RIVERDALE, N.J., April 4, 2014 /PRNewswire-iReach/ -- Porcine Epidemic Diarrhea Virus, or PEDv, was first reported in the United States in April of 2013. The virus caused illness in unrelated herds, in multiple states, within a short period of time. Prior to this, PED had only been found in Europe and Asia. Today, as PED plagues farms across the United States and Canada, we all continue to fight against the spread of this devastating virus with such weapons as Camfil's Pathogen Barrier air filters.
PED is a coronavirus, much like the one that caused human SARS in 2003. When acquired by direct contact or airborne routes, it infects the cells lining the pig's small intestine and causes severe diarrhea and dehydration. Currently the PED virus does not cause health issues in humans, however it is resulting in the mass death of livestock and causing economic turmoil for swine farmers.
According to the SDEC Swine Health Monitoring Project and national news sources, Porcine Epidemic Diarrhea Virus has impacted 27 states and severely impacted Iowa, Minnesota, North Carolina and Oklahoma. In addition to expected direct contact routes involving transportation vehicles, evidence indicates this disease is also being transmitted as an airborne virus. According to air filtration specialists at Camfil, evidence of airborne virus spread includes:
· The Oklahoma outbreak cluster; oriented along the path of prevailing winds
· The Carolina outbreak cluster; oriented along the path of prevailing winds
· Epidemiology and bioassay work recently completed by UMN SDEC confirmed infectious PED in air samples
Threat of Porcine Epidemic Diarrhea Virus
Karen Richter, a Minnesota producer and president of the National Pork Board, tells Food Poisoning Bulletin "This has become one of the most serious and devastating diseases our pig farmers have faced in decades. While it has absolutely no impact on food safety, it has clear implications for the pork industry in terms of supplying pork to consumers. Our No. 1 priority is to address PEDv."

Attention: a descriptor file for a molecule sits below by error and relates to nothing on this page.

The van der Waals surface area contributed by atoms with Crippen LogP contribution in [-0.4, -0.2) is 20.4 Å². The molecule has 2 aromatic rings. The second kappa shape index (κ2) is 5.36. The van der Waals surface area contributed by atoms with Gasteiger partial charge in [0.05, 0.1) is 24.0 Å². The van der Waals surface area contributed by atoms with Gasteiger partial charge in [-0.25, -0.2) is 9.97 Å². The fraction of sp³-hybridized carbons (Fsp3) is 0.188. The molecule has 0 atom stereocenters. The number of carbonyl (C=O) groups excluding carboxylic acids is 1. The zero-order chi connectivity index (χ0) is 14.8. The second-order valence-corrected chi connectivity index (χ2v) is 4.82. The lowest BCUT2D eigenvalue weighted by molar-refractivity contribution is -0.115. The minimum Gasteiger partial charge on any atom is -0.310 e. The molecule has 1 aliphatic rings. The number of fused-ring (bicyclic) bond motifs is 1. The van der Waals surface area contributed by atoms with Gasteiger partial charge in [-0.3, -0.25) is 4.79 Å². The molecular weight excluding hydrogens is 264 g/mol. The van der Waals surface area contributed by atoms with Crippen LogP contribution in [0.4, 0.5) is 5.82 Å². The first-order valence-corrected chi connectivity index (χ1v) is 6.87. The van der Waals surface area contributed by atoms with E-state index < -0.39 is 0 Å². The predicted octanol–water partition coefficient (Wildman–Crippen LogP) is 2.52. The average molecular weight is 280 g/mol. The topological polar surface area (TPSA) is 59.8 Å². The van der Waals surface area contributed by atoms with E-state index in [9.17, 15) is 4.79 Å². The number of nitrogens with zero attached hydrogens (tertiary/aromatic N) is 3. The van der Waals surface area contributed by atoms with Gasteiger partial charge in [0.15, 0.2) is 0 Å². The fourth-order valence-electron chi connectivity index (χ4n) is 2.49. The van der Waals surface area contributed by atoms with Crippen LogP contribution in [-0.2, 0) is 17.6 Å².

Preventing the Spread of Porcine Epidemic Diarrhea Virus
Farmers with indoor facilities for their sow farms can help eliminate the risk of airborne transmission with PathogenBarrier air filters from Camfil. For farmers, the use of a PathogenBarrier filter as part of a comprehensive bio-security program has been proven by both the University of Minnesota (UMN) Swine Disease Eradication Center (SDEC) and the Swine Vet Center of Saint Peter, MN to reduce the spread of infectious airborne viruses.
PathogenBarrier works to reduce the spread of PED because it was scientifically developed to significantly reduce bioaerosol transmission into animal facilities. Its unique ability to remove particles containing viruses can be attributed to the air filter's high lifetime efficiency and reliable design including microfine glass fiber filtration media, uniform pleat spacing and sealed construction. Camfil's Pathogen Barrier air filter is designed to maintain its rated efficiency throughout the entire life of the filter; a critical requirement to protecting herds from PED which many other filtration products on the market cannot guarantee.
Swine farmers seeking to protect their livestock and livelihoods should contact Camfil regarding the use of PathogenBarrier air filters in their facility. Call 888.599.6620 and ask to speak to a representative about the only air filter specifically designed to protect swine with proven, guaranteed, efficiency stability to protect pigs from the spread of deadly viruses. Together we can help put a stop to PED.
Visit Camfil catalog site for our air filter product online.
Media Contact: Lynne Laake, Camfil, 888.599.6620, Lynne.Laake@camfil.com
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